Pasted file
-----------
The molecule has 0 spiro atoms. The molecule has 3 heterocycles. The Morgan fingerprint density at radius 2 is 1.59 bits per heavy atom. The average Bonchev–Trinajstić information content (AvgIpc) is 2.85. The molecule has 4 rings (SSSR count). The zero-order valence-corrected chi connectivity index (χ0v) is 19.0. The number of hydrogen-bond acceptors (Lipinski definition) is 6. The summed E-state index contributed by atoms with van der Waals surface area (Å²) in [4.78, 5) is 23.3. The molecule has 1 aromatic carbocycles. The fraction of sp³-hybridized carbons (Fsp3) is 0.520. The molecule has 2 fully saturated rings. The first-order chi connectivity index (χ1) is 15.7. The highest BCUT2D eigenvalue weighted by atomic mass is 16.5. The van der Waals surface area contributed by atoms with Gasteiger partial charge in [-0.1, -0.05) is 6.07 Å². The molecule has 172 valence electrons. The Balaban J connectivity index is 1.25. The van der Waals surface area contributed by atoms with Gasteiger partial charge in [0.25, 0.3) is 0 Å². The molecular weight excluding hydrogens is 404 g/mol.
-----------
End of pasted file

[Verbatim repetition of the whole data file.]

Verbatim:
The molecule has 0 spiro atoms. The molecule has 3 heterocycles. The Morgan fingerprint density at radius 2 is 1.59 bits per heavy atom. The average Bonchev–Trinajstić information content (AvgIpc) is 2.85. The molecule has 4 rings (SSSR count). The zero-order valence-corrected chi connectivity index (χ0v) is 19.0. The number of hydrogen-bond acceptors (Lipinski definition) is 6. The summed E-state index contributed by atoms with van der Waals surface area (Å²) in [4.78, 5) is 23.3. The molecule has 1 aromatic carbocycles. The fraction of sp³-hybridized carbons (Fsp3) is 0.520. The molecule has 2 fully saturated rings. The first-order chi connectivity index (χ1) is 15.7. The highest BCUT2D eigenvalue weighted by atomic mass is 16.5. The van der Waals surface area contributed by atoms with Gasteiger partial charge in [-0.1, -0.05) is 6.07 Å². The molecule has 172 valence electrons. The Balaban J connectivity index is 1.25. The van der Waals surface area contributed by atoms with Gasteiger partial charge in [0.25, 0.3) is 0 Å². The molecular weight excluding hydrogens is 404 g/mol.